Paperback: 148 pages
Publisher: Pragmatic Bookshelf; 1 edition (December 5, 2013)
Product Dimensions: 7.5 x 0.3 x 9.2 inches
Shipping Weight: 12 ounces (View shipping rates and policies)
Average Customer Review: 4.2 out of 5 stars See all reviews (62 customer reviews)
I don't have enough positive things to say about this book. You start with the simplest callbacks, moving to asynchronous file I/O, to network patterns and slowly build up to rolling your own HTTP server. It's is so much more than "here is how you make a simple web app", but it shows that node is a general purpose evented platform--equally at home handling inputs on large-scale distributed systems, as well as embedded on small IoT devices. There is finally a book that teaches that Node.js is much more than a bare-bones webscale application server for hipsters, and I'm grateful for that.
I liked the book, but it felt rushed to me. I know the idea was to get right to the point and keep it short, but instead it feels under explained to me. It seems that part of the nature of working with Node is that you'll use a lot of modules, but they aren't very well explained in this book. He'll tell you which module to get, possibly give you a quick description of what the module is for and tell you the couple lines of code to use it, but if you really want to understand what is going on behind the scenes you'll have to do your research on every module.There are some issues with the code and module versions too. It mostly came down to needing to be 100% sure that you're using the same versions of the modules used when the book was written and not the current versions, but in a twist one of the bits of code required the dev release of node as the current version still doesn't support generator functions. Ultimately it was really good practice to have to debug bits of code, figure out version issues, read through the docs online etc... but I have friends that I wouldn't recommend this book to because they would be stumped when the code didn't work first time.So coming out the other side of this book I feel like I understand a lot more about node and I MIGHT be able to wrangle what I learned here into a working project, but I'm left feeling pretty green still. It's like a beginner book, that isn't particularly aimed at beginners.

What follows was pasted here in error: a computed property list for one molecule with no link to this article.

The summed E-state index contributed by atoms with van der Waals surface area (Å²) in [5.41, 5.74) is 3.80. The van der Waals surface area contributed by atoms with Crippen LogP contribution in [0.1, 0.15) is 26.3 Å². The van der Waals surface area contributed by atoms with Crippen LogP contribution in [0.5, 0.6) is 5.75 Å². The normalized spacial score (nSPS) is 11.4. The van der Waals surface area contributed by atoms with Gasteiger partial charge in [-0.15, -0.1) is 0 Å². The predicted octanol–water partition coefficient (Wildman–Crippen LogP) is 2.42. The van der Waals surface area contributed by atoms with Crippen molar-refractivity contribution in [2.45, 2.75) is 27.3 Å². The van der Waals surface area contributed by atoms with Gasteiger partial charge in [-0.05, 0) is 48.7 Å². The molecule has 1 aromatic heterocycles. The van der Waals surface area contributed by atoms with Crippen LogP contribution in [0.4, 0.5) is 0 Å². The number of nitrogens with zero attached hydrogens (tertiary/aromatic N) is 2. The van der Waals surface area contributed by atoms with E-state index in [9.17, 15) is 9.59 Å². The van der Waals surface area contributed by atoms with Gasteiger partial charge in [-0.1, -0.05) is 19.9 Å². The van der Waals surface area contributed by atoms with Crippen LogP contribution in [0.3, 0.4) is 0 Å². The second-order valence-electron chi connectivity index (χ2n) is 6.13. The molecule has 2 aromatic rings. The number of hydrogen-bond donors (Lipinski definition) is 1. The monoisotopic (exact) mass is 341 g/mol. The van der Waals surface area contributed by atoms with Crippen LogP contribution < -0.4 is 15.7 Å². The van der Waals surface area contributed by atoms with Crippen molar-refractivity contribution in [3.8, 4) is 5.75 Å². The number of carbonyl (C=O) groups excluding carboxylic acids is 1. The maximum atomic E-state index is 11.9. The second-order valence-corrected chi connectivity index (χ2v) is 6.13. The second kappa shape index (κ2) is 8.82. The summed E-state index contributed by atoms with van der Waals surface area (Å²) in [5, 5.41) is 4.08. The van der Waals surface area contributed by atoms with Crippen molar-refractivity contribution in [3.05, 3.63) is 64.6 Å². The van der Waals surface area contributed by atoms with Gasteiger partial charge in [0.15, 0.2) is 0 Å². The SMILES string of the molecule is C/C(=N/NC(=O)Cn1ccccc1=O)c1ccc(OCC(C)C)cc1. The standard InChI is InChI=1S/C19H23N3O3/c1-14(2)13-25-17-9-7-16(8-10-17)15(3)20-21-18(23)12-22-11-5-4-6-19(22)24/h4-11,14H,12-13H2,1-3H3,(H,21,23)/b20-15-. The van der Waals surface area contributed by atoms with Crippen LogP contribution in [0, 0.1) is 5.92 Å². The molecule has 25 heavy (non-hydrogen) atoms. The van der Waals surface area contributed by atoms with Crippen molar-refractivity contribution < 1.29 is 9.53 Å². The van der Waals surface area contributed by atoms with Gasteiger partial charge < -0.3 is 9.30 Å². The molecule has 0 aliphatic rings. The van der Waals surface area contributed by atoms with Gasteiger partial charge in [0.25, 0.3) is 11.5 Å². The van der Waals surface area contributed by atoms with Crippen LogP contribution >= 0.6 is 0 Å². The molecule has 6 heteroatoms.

Most node books I read follow the same progression from using node to serve http files, using express to build web services, accessing the file system, and so on and so on. This book however takes a fresh approach. While it covers the same areas, it adds messaging with ZeroMQ, authentication with Passport, ECMAScript 6 using harmony (including new features such as generators) and more. All in a manageable size that can be carried everywhere you go (it's so good you'll want to do that). If you're looking for something special in the node literature - be sure to check this out!
As others have said, it's out of date. For a book covering a relatively new and rapidly maturing technology like NodeJS, to rest on the laurels of the first release for 2 1/2 years is not acceptable. The lack of updates is most notable using modules which no longer work with the code examples. One must either refactor the code to work (being difficult for a reader of this book), or specifically load versions from over 2 years ago.I bought the book based on good reviews, but I'm feeling a bit dumb for not digging deeper. Yes, it has helped me learn node somewhat, but I feel there are better resources currently. If the author would release an update, the book could regain its former glory.
The book examples focus on Linux systems, and yet with some searching on the internet, I was able to complete all projects on Windows 7. The author expects much from the reader. For instance, each chapter introduced several npm packets that I spent several hours each reading about on the internet to understand them better. I don't fault the author for this: his job was to demonstrate how to use Node and one of the basic tools of any programmer is internet documentation. I have not read any other book introducing this topic, so I cannot compare, but I was very satisfied with my training when I had completed the book.
This book needs to be updated. Too many commands have been deprecated, or don't exist anymore. That makes it hard for a beginner to learn node, when they have to rewrite the code in the book to get it to work. Also, you pretty much need a Mac or to use Linux to follow along with the examples.
This book goes through some interesting ideas and helped me understand Node better. But it also left out some basic things like debugging. There have been quite a few changes given the development speed in JS and some examples will not work based on that. I would also not recommend this book if you are on Windows. This book is highly biased towards Mac and examples will have to painstakingly converted. This should have been avoided by the authors.
This book started out pretty good, but then it had me install zmq (Zero Message Queue) using npm (Node Package Manager). The error I got said I needed to install Visual Studio and a .NET SDK. I did, but got a different error, and a StackOverflow post said I should uninstall Visual Studio 2015 and install Visual Studio 2013 instead. What? It takes forever to install Visual Studio, so though I did uninstall it, I stopped there.So I guess my dissatisfaction is more with npm, which I have had problems with installing other Node modules.So I give this book a three because it interfered too much with my learning productivity.Update: in the section on processing rdf files and using CouchDB I got lots of errors. Fixed some, gave up on others.